He continued: “There was a time in our history when we turned thousands of ordinary young men into criminals.
“And it was profoundly and unimaginably wrong.
“I hold here an article that reports the random arrest of 15 men. ‘Police Blitz Catches Homosexuals’, the headline reads.
“This was published in Melbourne’s biggest-selling weekly newspaper – in December 1976.”
“A decade earlier, in 1967, a local paper said that a dozen men would soon face court for – quote – ‘morals offences’, and urged the public to report homosexuals to the police with a minimum of delay.
“A generation earlier, in 1937, Judge MacIndoe said John, a man in his 20s, was “not quite sane’, and gaoled him for three months on a charge of gross indecency.
“In 1936, Jack, a working man from Sale, faced a Melbourne court on the same charge – and he was gaoled for ten years.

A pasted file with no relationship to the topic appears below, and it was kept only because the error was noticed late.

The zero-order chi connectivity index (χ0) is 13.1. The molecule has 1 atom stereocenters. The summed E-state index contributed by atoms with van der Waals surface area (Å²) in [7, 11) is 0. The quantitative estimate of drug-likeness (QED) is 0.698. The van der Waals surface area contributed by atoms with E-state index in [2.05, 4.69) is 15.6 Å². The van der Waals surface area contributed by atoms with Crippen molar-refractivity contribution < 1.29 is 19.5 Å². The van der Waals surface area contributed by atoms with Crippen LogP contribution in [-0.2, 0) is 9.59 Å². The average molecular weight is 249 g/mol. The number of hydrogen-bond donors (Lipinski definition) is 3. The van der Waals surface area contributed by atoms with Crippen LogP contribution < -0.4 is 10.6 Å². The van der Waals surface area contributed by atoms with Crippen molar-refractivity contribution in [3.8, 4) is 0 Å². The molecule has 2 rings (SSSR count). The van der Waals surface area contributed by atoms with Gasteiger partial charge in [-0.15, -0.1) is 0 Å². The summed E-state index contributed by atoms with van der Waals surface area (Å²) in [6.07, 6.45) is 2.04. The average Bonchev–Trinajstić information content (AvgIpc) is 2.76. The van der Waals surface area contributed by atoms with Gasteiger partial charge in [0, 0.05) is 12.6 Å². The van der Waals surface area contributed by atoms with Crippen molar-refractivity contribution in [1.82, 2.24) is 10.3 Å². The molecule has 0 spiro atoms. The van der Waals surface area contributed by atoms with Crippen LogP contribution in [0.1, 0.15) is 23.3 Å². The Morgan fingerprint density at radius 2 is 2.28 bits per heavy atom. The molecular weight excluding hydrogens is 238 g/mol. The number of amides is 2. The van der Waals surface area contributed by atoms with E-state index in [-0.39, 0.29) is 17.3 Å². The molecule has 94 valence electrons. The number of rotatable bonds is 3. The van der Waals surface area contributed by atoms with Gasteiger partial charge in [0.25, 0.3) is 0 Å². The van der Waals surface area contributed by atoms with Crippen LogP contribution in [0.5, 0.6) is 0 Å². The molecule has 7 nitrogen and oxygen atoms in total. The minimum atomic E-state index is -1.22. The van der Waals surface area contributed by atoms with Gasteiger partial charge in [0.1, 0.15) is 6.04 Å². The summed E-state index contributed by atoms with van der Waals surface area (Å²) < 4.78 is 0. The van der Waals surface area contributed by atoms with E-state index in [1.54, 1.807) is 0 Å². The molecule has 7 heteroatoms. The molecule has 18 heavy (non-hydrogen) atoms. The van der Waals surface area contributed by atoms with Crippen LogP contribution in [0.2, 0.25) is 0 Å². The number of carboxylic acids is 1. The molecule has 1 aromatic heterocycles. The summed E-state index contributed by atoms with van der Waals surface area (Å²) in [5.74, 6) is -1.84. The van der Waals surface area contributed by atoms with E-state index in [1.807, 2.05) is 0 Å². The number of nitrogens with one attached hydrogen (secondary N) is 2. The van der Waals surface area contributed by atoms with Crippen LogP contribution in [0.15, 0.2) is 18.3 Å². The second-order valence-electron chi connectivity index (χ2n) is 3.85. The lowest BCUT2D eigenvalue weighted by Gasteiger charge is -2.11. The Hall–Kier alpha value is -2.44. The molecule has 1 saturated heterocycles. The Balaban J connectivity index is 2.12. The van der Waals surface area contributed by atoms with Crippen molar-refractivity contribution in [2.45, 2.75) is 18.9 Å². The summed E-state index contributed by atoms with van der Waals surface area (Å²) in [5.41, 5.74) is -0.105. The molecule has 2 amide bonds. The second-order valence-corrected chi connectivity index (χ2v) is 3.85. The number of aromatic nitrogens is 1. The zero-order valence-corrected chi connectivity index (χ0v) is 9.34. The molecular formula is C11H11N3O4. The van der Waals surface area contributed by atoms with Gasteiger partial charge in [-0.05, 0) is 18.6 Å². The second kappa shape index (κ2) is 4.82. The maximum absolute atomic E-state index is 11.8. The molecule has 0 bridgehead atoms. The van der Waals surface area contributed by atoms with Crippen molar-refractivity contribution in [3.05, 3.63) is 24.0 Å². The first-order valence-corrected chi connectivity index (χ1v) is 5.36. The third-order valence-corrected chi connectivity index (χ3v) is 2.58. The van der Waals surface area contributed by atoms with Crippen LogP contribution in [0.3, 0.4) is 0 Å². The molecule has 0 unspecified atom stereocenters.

“This is the society we built.”
He continued: “It would be easy to blame the courts, or the media, or the police, or the public… it is easy for us to condemn their bigotry.
But the law required them to be bigoted. Those laws were struck here, where I stand. One of those laws even earned the label abominable.
“And in 1961 alone, 40 Victorian men were charged with it. In the same year, a minor offence was created that shook just as many lives.
The penalty was $600 in today’s terms, or one month’s imprisonment. The charge? Loitering for homosexual purposes.
“This was the offence used to justify that random police blitz in ‘76.”